Privacy and victim-blamingPosted: September 2, 2014
Warning: this is a ranty post. If you don’t feel like reading a ranty post, come back in a day or two. I’ll put up my review of Dancing on Knives by Kate Forsyth. We can talk books and drink coffee together.
Although I may be shouting into the void here — the points I expect I shall make have been made already, by other, more sensible folks — I feel like I need to add my two cents.On my drive to work, after I’ve dropped my son off, I listen to one of three things: a) an audiobook, b) News Radio, or c) “old fogey radio”.
The old fogey radio station is rather inauspiciously called 666. It’s the local AM station run by the national broadcaster. They have a gardening show on Saturday mornings; it’s that kind of station. (I actually quite like the gardening show.) Mostly I enjoy it — it’s nice to have some local news, and during the day they do shows about the local art galleries, writers, cool ways to volunteer in the community. Good stuff.
This morning, however, I got WELL GROUCHY! The host was talking about the nude photo hacking “scandal” involving Jennifer Lawrence and a bunch of other female celebrities. He claimed taking nude photos of yourself was weird, and that he hadn’t been able to find anyone who’d done it. He made a disparaging comment about how maybe only celebrities did it, because (and I’m paraphrasing as I don’t remember his exact words) they were strange. One of the female hosts, who was doing a spot to talk about something else, agreed with him.
I had so much steam coming out my ears it’s a wonder I didn’t crash the car.
When I got to work, I sent him an angry text (which he read out on the radio, so I got to annoy everyone, I’m sure). I pointed out that the reason he hadn’t been able to find anyone that took nude photos of themselves probably had more to do with the radio station’s demographic than anything else. He got pseudo-offended that I was calling them old.
Now, in my defence, the average 666 listener has got to be between 40 and 65. And I listen, so I’m including myself in that “too old to take nude photos” category. I’ve never taken a nude photo of myself and uploaded it to a “cloud”. I barely understand what the “cloud” is, in a technological sense, and don’t use it because I FEAR CHANGE. And DICKHEAD HACKERS.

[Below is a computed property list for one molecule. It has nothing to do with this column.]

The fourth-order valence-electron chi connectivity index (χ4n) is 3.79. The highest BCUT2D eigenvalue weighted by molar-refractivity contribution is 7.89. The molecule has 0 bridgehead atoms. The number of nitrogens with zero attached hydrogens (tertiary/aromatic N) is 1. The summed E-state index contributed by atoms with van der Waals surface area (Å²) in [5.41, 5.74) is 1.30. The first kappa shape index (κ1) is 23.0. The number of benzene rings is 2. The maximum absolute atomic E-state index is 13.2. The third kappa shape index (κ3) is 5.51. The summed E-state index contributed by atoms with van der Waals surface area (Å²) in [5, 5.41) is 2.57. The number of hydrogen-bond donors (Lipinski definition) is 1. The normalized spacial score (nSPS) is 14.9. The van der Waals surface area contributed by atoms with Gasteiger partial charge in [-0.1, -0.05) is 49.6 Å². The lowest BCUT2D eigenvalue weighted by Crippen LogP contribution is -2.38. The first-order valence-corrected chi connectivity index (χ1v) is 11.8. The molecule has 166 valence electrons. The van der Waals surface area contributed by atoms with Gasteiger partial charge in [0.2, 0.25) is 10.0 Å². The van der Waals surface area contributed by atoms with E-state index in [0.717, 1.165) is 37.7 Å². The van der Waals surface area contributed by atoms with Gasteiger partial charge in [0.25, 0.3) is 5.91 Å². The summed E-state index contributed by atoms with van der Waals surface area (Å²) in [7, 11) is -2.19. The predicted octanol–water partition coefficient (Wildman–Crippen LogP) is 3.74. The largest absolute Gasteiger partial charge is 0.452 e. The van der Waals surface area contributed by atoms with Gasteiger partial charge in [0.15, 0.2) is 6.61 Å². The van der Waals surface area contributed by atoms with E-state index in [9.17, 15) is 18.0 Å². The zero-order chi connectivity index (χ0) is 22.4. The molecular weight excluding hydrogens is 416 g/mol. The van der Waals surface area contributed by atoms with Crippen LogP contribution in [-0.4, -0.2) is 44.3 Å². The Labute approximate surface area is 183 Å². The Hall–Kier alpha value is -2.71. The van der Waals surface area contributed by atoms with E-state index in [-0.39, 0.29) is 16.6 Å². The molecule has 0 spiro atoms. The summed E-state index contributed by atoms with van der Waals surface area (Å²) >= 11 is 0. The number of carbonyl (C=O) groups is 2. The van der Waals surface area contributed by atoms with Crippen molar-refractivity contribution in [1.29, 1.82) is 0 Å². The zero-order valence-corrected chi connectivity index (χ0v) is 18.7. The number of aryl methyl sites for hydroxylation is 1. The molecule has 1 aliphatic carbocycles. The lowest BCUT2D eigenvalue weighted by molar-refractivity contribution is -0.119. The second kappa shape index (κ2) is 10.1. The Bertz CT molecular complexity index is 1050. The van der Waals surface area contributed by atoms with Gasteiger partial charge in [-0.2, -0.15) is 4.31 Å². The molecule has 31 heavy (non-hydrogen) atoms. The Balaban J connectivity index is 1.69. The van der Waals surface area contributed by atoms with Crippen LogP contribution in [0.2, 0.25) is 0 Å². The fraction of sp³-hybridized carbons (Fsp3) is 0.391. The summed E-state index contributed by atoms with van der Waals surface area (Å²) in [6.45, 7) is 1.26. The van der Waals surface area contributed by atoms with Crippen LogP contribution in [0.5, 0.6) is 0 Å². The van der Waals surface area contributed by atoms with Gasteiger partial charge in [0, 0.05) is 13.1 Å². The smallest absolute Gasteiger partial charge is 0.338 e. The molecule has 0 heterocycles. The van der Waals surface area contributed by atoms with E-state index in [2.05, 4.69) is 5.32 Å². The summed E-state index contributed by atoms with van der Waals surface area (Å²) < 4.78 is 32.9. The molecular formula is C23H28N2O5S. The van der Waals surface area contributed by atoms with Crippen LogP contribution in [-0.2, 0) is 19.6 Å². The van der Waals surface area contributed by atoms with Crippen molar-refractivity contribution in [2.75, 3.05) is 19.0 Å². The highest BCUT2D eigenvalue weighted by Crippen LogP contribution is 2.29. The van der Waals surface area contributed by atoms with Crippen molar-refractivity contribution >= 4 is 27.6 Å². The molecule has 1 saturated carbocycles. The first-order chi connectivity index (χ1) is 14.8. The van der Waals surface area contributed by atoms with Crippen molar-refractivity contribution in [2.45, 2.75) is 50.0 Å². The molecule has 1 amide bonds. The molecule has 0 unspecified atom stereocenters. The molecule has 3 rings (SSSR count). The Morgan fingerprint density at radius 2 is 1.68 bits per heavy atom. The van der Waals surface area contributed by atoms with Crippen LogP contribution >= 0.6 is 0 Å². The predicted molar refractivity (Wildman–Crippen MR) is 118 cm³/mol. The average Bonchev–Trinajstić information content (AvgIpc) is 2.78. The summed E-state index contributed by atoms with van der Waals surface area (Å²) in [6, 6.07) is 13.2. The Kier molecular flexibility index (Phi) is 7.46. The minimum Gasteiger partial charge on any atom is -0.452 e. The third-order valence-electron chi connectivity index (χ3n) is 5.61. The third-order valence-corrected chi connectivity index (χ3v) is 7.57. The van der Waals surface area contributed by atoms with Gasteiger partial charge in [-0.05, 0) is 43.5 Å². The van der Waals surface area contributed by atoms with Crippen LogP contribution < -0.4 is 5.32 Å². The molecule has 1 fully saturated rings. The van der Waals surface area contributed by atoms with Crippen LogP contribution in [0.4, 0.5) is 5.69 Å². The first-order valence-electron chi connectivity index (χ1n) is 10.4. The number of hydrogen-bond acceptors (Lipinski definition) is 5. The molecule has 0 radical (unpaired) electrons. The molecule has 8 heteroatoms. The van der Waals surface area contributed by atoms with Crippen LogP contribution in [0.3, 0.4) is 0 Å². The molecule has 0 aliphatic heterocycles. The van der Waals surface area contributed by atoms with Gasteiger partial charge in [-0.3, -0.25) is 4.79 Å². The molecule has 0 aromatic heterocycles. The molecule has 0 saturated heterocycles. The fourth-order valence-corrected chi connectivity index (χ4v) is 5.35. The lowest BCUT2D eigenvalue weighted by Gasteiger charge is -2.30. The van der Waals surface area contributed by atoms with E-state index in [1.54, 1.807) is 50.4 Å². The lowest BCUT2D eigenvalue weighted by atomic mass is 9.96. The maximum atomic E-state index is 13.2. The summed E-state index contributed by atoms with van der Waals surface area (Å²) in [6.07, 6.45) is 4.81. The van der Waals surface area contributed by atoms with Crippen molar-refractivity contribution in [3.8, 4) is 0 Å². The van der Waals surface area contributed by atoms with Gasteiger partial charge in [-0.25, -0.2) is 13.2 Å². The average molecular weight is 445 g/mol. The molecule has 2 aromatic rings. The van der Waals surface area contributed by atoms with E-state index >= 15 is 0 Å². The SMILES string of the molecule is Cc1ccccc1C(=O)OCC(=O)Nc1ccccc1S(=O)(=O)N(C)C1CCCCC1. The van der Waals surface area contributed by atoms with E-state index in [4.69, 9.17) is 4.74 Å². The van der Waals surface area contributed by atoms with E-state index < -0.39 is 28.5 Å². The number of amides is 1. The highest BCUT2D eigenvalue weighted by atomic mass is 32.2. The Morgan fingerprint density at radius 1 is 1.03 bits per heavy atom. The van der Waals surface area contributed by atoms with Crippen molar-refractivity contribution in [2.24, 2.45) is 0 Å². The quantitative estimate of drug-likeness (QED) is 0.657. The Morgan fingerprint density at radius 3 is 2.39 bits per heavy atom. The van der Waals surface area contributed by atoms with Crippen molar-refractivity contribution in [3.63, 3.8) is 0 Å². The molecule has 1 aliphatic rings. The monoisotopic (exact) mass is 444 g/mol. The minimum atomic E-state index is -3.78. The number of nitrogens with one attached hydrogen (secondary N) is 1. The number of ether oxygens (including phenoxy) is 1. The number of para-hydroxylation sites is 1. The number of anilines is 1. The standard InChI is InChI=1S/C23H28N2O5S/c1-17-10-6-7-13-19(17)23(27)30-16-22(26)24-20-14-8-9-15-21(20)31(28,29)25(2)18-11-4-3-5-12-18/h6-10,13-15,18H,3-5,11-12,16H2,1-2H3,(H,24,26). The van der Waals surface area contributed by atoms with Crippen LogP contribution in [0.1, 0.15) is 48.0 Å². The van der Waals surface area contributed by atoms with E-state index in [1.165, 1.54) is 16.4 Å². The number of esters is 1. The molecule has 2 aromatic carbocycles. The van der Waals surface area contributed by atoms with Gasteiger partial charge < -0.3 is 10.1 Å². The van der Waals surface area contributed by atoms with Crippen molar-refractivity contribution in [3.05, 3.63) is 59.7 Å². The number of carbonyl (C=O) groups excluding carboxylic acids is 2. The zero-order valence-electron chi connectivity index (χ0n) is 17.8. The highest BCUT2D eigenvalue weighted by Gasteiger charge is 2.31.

But I know a LOT of young women take nude photos of themselves, and share them with partners. Do I think it’s a good idea? Not particularly, because you never know where they will end up. But it’s not uncommon. I think if a presenter on the national broadcaster’s youth station, Triple J, asked the same question, they’d get overwhelmed with calls.
And all of this is beside the point, anyway. The point is, regardless of whether you understand why she did it or not, Jennifer Lawrence, like all the other celebrities affected, is entitled to her own privacy. If her husband is interstate — or hell, in the next room — and she wants to add a little spice to their relationship with a naughty picture, she is allowed to do so. They are consenting adults. (That’s where sexting becomes a grey area, by the way — when either party isn’t an adult yet. Then it can be legally child porn, even if it’s between two 15-year-olds. Don’t do it, kids.)
To suggest she brought it on herself by taking the photo is victim-blaming. It’s slut-shaming. She deserved it because she took the photo. Wore a short skirt. Had too much to drink. Flirted with the guy.
See where I’m going with this?
(For the record, I sent another text message to the radio station with this second point, although I don’t know if it got read out, because by then I was running late for work.)
Jennifer Lawrence and the other celebrities didn’t ask for it. By taking their pictures, they weren’t giving permission for them to be stolen. By uploading them to Apple’s supposedly secure Cloud, they weren’t giving permission for them to be stolen. They are the victims. They were robbed, and now people — some people, at least — are denigrating them for it.
They are the victims. Don’t suggest otherwise.